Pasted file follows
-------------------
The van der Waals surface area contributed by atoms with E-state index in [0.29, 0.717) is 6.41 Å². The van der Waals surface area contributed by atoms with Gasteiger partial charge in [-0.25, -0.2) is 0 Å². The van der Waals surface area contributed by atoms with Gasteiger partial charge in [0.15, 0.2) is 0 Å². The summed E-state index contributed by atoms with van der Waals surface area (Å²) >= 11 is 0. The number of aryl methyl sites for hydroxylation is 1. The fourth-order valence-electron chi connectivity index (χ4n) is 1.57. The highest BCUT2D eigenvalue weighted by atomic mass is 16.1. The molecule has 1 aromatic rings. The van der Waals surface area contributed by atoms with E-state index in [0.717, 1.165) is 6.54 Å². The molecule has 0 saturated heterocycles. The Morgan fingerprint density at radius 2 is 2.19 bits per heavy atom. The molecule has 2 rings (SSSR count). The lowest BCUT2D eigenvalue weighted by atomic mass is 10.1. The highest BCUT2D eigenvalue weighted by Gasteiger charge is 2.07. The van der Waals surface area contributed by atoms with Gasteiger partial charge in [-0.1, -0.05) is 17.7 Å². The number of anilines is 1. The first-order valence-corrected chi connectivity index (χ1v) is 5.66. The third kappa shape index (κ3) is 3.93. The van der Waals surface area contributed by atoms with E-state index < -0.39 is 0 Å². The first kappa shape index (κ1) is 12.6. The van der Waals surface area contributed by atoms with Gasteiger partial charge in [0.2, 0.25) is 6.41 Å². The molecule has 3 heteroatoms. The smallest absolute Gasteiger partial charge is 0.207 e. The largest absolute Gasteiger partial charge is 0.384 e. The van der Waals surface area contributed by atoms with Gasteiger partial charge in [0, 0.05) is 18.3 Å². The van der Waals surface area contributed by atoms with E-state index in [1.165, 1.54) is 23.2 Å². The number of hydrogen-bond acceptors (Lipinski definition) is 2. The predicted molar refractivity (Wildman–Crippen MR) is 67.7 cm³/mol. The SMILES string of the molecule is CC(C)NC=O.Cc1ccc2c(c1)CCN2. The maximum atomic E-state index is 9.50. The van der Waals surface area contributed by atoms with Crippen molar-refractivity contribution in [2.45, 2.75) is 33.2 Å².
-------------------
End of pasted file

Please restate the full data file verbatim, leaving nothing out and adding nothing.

The van der Waals surface area contributed by atoms with E-state index in [0.29, 0.717) is 6.41 Å². The van der Waals surface area contributed by atoms with Gasteiger partial charge in [-0.25, -0.2) is 0 Å². The van der Waals surface area contributed by atoms with Gasteiger partial charge in [0.15, 0.2) is 0 Å². The summed E-state index contributed by atoms with van der Waals surface area (Å²) >= 11 is 0. The number of aryl methyl sites for hydroxylation is 1. The fourth-order valence-electron chi connectivity index (χ4n) is 1.57. The highest BCUT2D eigenvalue weighted by atomic mass is 16.1. The molecule has 1 aromatic rings. The van der Waals surface area contributed by atoms with E-state index in [0.717, 1.165) is 6.54 Å². The molecule has 0 saturated heterocycles. The Morgan fingerprint density at radius 2 is 2.19 bits per heavy atom. The molecule has 2 rings (SSSR count). The lowest BCUT2D eigenvalue weighted by atomic mass is 10.1. The highest BCUT2D eigenvalue weighted by Gasteiger charge is 2.07. The van der Waals surface area contributed by atoms with Gasteiger partial charge in [-0.1, -0.05) is 17.7 Å². The number of anilines is 1. The first-order valence-corrected chi connectivity index (χ1v) is 5.66. The third kappa shape index (κ3) is 3.93. The van der Waals surface area contributed by atoms with E-state index < -0.39 is 0 Å². The first kappa shape index (κ1) is 12.6. The van der Waals surface area contributed by atoms with Gasteiger partial charge in [0.2, 0.25) is 6.41 Å². The molecule has 3 heteroatoms. The smallest absolute Gasteiger partial charge is 0.207 e. The largest absolute Gasteiger partial charge is 0.384 e. The van der Waals surface area contributed by atoms with Gasteiger partial charge in [0, 0.05) is 18.3 Å². The van der Waals surface area contributed by atoms with E-state index in [1.165, 1.54) is 23.2 Å². The number of hydrogen-bond acceptors (Lipinski definition) is 2. The predicted molar refractivity (Wildman–Crippen MR) is 67.7 cm³/mol. The SMILES string of the molecule is CC(C)NC=O.Cc1ccc2c(c1)CCN2. The maximum atomic E-state index is 9.50. The van der Waals surface area contributed by atoms with Crippen molar-refractivity contribution in [2.45, 2.75) is 33.2 Å².